4. Just wanted to offer some encouragemnet about continuing to breastfeed thought pregnancy. I’ve done it three times now. When I was pregnant with my second child, my son continued to nurse throught the entire pregnancy and after the baby was born. It did hurt, but it wasn’t unbearable and my body was able to handle all the extra strain put on it. I just had to be careful to eat and drink properly.

    When I was pregnant with my third child, I was nursing my two oldest children and supporting a pregnancy, but both children ended up weaning on their own before I gave birth.

    With my current pregnancy, my 2-year-old weaned on his own a few months before his birthday and because he initiated it, it worked out well for me. I was extra sore this time, but I didn’t have to feel guilty about making him stop.


    I’m also amazed at home many women talk about wanting their breast back. To me, that is like saying, ” I can’t wait for my toddler to start feeding himself with a spoon so I can have my hands back.” I think our culture has made women think that formula feeding and breastfeeding are equal and it is just a matter of preference.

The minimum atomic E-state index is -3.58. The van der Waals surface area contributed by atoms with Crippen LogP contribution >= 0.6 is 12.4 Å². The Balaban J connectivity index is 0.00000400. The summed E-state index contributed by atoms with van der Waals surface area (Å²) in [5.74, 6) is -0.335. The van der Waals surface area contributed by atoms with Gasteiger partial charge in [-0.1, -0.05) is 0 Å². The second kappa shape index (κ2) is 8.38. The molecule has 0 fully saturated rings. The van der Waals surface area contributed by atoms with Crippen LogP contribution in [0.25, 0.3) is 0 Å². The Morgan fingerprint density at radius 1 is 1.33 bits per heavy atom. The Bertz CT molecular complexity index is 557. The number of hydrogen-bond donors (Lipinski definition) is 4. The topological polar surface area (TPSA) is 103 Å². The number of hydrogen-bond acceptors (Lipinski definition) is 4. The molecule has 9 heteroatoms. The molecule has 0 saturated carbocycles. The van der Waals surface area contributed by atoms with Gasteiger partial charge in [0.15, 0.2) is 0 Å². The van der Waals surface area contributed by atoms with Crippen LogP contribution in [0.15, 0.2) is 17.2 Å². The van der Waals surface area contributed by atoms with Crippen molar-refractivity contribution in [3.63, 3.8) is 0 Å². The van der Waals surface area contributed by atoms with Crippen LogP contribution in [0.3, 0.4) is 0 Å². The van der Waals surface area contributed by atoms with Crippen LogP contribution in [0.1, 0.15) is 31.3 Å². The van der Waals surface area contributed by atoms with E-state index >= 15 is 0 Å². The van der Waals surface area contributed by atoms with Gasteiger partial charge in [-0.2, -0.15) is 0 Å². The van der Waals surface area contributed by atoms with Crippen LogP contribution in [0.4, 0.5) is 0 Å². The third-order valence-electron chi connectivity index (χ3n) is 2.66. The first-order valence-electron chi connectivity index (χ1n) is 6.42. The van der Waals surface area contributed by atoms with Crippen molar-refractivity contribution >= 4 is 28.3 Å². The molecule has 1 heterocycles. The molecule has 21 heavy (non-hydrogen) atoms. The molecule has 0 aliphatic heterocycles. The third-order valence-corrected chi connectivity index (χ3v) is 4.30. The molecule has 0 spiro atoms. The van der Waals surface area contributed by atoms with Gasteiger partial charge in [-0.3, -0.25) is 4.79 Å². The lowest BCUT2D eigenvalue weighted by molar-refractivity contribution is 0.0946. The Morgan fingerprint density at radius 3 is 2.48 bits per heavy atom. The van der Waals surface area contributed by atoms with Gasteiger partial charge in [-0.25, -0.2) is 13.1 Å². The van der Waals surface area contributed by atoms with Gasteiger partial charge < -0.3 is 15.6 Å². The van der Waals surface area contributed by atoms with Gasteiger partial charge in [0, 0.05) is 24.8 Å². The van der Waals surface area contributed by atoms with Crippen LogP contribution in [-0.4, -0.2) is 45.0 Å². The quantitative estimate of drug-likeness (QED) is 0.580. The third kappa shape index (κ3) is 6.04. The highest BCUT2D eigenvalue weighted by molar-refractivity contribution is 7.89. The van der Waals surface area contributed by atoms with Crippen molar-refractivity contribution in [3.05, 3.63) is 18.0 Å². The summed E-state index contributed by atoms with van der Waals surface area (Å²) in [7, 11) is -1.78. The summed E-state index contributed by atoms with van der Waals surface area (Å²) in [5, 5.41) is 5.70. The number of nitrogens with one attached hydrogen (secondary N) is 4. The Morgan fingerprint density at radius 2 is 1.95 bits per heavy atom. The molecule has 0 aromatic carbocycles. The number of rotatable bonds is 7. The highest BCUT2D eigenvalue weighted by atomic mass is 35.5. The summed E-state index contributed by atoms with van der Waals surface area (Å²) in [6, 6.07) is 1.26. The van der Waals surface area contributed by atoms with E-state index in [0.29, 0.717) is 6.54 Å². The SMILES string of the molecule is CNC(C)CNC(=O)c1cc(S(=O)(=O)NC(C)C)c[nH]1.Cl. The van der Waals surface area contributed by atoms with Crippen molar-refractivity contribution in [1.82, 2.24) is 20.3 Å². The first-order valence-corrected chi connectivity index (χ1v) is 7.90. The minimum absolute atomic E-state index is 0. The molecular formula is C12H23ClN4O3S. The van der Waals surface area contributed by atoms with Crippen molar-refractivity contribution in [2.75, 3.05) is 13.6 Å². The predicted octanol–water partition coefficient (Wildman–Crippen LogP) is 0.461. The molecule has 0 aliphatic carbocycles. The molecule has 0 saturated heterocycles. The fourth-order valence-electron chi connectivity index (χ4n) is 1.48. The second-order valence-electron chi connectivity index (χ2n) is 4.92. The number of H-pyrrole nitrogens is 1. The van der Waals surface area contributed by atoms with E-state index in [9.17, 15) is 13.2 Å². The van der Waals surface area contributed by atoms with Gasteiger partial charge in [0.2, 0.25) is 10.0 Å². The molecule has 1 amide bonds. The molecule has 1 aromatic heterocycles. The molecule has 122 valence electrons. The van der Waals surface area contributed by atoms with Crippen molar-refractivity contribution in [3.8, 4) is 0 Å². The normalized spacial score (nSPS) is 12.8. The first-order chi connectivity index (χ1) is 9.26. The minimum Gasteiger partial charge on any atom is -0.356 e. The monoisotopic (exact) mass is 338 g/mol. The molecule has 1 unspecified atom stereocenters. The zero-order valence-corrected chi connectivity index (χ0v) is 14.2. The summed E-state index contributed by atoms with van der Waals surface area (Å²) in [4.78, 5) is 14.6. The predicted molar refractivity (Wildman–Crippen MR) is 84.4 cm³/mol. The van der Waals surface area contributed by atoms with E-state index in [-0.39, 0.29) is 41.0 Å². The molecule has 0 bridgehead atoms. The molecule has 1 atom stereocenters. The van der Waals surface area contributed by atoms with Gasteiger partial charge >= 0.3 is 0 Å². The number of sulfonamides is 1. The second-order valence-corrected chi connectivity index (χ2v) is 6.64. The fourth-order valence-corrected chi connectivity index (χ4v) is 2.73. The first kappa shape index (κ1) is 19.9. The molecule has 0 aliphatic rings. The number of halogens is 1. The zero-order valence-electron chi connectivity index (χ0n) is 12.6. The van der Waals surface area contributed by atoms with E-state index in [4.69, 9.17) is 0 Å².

5. birthhappy

    Great article. Lots of truth. Just to address things from a different perspective, I thought I’d briefly tell my story. I’m nursing my fifth baby. He is 14 months. I have weaned the others between 6 and 10 months, so this is significantly longer. When I got pregnant the first week of marriage, after waiting 4 or 5 years of dating my husband to have sex, it was REALLY hard to watch my body change so quickly. (I gain weight just THINKING about food when I’m pregnant.) I made myself nurse for 6 months, but it was very confusing for me to reconcile my breasts being sexy AND leaking milk. I was embarrassed and distracted and it took a few kids to work through that. I couldn’t wait to stop nursing and have my body be more of the gift for my husband that I had originally envisioned giving him. I didn’t know how to be sexy for him, but be a nurturer at the same time. I think that needs addressed more often. Do you? I have heard a few people ridicule the selfishness or worldliness of my kind of attitude in articles, but not much helpful encouragement. Let’s face it, in our culture we can’t go into a store without seeing half naked breasts in sexy clothes every where we turn. It isn’t surprising that it might be hard, even for those of us with good intentions, to have a heard time figuring out how to be both. Thank God, he has continued to work with me and I really looked forward to nursing this baby and I feel like I settled into both roles now. It just took me a lot longer than it took you. 🙂

  6. Pingback: The Lost Art of Parenting – Eat Right! « Mama Rissa’s Corner